I feel like I've been reading this book throughout the whole of lock down, including the extra Leicester time I'm currently enjoying. I really put the effort in the last couple of days to get the damn thing finished though so I can finally move on with a clear conscience to the next half finished book on the sin pile.
I like a bit of hard boiled noir, I really like Raymond Chandler's version of it, so I had high hopes for this book, but although there are interesting things about it, it was generally a disappointment. It's eight of what are billed as Chandler's finest short stories, originally published in Black Mask and Dime Detective, but as each are around 70 pages long they feel more like novellas. There are a couple that work well, but mostly they feel like they're to short to develop character and plot, but long enough to get tediously confusing, or dwell over long on scenes of torture and violence.
A lot of the ideas in these stories were eventually turned into some of his better known novels, so if you're a real Chandler fan this is worth reading to see how they evolve, but even within the stories here there's a lot of repetition, particularly between the last 2 stories - The Lady in the Lake, and No Crime in the Mountains. It's not just that the detectives are interchangeable (different names, everything else the same throughout the 8 entries) but between these two the local sheriff is also much the same, and one longish scene that describes them is almost word for word identical.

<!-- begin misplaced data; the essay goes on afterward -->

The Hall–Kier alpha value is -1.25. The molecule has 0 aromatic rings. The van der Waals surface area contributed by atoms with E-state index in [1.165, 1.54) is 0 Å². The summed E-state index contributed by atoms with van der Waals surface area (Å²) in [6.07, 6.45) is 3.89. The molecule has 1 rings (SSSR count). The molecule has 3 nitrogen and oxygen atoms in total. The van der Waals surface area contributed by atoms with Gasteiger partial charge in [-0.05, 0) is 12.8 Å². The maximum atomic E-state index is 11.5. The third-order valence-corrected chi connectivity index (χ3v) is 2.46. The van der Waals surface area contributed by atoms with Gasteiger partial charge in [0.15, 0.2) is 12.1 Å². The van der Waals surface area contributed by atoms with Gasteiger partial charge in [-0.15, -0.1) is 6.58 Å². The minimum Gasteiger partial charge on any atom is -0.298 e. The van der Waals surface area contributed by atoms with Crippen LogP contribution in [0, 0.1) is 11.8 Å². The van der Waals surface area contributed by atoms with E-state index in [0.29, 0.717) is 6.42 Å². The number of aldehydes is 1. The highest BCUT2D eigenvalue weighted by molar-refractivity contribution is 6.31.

If they'd started and finished the book it wouldn't have been especially noticeable, coming together it's mildly annoying. The final story also has a bunch of unlikely Nazi's shoehorned into it and an appallingly racist take on a Japanese character. It's on a par with the depiction of black characters.
I haven't read any Chandler for a while, and maybe this is a feature in his full length novels that I've forgotten, or which I wasn't quite as sensitive to when I first read them. Coupled with what feels like a whole novels worth of graphic violence compressed into a relatively short format it made the whole reading experience feel quite grueling. These really aren't Chandler's best works, but they've been packaged as if they deserve to be held up to them which is probably the thing that's really annoyed me most about this collection.
It would also benefit from some sort of introduction, commentary, or notes that indicated how the individual stories evolved into other things, and a gave a bit more context about the pulp magazines they first appeared in.
This one is best left to the real fans.